He had rations to last just one week. But somehow an Indonesian teenager who drifted out to sea in a floating wooden shack managed to survive 49 days before being rescued by a passing freighter.
Aldi Novel Adilang, from the Indonesian province of North Sulawesi, endured a terrifying ocean voyage when the remote fishing hut he was stationed on broke free from its moorings and drifted over 1,900 kilometres (about 1,200 miles) out into the sea.
“Aldi said he had been scared and often cried while adrift,” diplomat Fajar Firdaus from the Indonesian consul general in Osaka, Japan, told The Jakarta Post.
“Every time he saw a large ship, he said, he was hopeful, but more than 10 ships had sailed past him, none of them stopped or saw Aldi.”
Adilang, who is 18 or 19 according to various sources, now has quite the story to tell. While his unlikely survival of the weeks-long ordeal is truly remarkable, it seems the young man is accustomed to extreme hardship and isolation.
The floating shack he was employed to mind – called a rompong – is usually situated 125 kilometres (almost 80 miles) off the Indonesian coast, totally alone, and floating in the middle of nowhere.
In what The Post describes as “one of the loneliest jobs in the world”, Adilang spent his days and nights on the remote rompong, lighting lamps at nightfall to lure fish into a trap.
For six months at a time, Adilang would live in isolation doing this, with only a walkie talkie and fleeting weekly supply drops for human contact – when someone would come to collect the fish haul and top up the teen’s food, cooking gas, drinking water, and generator fuel.
That was on a good week.
On a bad week – like when the rompong’s mooring rope broke over two months ago – no visit ever came, with strong winds blowing Adilang’s fish-trapping shack home out into the distant blue horizon.
“I was on the raft for one month and 18 days. My food ran out after the first week,” Adilang told AP.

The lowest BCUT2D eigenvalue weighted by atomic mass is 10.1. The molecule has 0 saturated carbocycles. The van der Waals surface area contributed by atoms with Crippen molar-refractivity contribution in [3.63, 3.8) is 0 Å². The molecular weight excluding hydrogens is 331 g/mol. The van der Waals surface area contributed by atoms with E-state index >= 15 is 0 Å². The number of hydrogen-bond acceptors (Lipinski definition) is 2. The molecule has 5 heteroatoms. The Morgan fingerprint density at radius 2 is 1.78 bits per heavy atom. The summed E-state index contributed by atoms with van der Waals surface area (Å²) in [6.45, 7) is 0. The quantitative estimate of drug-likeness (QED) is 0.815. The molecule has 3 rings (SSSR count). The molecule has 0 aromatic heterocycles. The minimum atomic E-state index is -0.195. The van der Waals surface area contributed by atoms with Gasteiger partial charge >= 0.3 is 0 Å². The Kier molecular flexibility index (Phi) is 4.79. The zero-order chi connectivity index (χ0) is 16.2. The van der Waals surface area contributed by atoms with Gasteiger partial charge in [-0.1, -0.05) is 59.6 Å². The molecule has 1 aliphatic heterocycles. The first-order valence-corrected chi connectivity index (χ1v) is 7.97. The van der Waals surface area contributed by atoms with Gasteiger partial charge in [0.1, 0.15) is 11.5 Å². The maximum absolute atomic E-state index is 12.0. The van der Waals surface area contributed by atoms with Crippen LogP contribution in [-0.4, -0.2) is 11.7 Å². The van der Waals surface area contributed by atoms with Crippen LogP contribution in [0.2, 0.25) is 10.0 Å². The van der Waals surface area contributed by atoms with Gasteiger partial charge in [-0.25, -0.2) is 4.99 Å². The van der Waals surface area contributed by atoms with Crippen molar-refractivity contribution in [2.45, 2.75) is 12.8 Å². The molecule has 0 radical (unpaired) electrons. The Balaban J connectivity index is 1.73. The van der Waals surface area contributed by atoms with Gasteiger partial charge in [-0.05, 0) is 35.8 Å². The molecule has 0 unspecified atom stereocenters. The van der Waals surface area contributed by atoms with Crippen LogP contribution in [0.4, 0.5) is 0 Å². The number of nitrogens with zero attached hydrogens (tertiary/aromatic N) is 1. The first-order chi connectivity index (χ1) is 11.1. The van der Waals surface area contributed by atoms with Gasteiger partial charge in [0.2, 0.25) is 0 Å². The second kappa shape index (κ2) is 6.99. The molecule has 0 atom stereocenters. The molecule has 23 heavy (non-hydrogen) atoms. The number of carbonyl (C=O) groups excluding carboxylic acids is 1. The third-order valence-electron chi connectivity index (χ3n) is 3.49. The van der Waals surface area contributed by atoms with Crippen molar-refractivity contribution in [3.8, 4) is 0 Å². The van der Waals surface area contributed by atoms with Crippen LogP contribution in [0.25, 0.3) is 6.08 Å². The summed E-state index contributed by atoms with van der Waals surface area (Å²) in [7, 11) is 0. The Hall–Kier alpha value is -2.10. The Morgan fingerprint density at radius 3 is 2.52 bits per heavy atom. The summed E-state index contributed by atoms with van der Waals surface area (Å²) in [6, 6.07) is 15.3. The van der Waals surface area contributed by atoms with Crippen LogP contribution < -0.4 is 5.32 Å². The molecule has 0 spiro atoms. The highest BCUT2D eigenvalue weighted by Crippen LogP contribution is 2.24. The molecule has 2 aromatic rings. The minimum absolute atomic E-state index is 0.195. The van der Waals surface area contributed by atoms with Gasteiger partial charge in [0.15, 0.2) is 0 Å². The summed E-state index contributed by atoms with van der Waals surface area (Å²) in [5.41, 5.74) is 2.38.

“I had to soak my clothes in the sea, then I squeezed and drank the water.”
When you’re adrift at sea, the only respite from drinking seawater would be the occasional rainfall if you’re lucky.
Once his initial week-long food supply ran out, he cooked fish caught from the ocean. But then his cooking gas ran out too, so Adilang began burning parts of the rompong’s wooden frame to make a fire.
Obviously, such a strategy could not have lasted forever. Luckily for Adilang, it didn’t have to.
By chance, Panamanian bulk carrier Arpeggio crossed Adilang’s path on August 31 in Guam waters, and although the crew did not notice his tiny wooden hut floating adrift, Adilang was successful in hailing them on his radio.
He was rescued, fed, and given fresh clothes (and a haircut), before being taken to Japan, then ultimately reunited with his family in Indonesia.
Amazingly, this isn’t the first time Adilang’s mooring rope snapped.
His fishing shack went adrift twice before this, but on those occasions, the owner of the business was able to find and rescue him. Not so this time.
“I thought I will never meet my parents again,” Adilang told AP, “so I just prayed every day.”
After discussing the matter with his parents – and having now been adrift on a rompong three separate times since he started working on them at 16 – Adilang has decided he doesn’t want to return to the job.
What this means is that there’s a vacancy at Adilang’s former employer, who operates about 50 of these floating fishing traps scattered across the sea.
Contracts last for six months. Candidates need to demonstrate the ability to work long hours independently, in sometimes difficult circumstances, including occasional episodes of being lost at sea.
The job pays US$130 per month.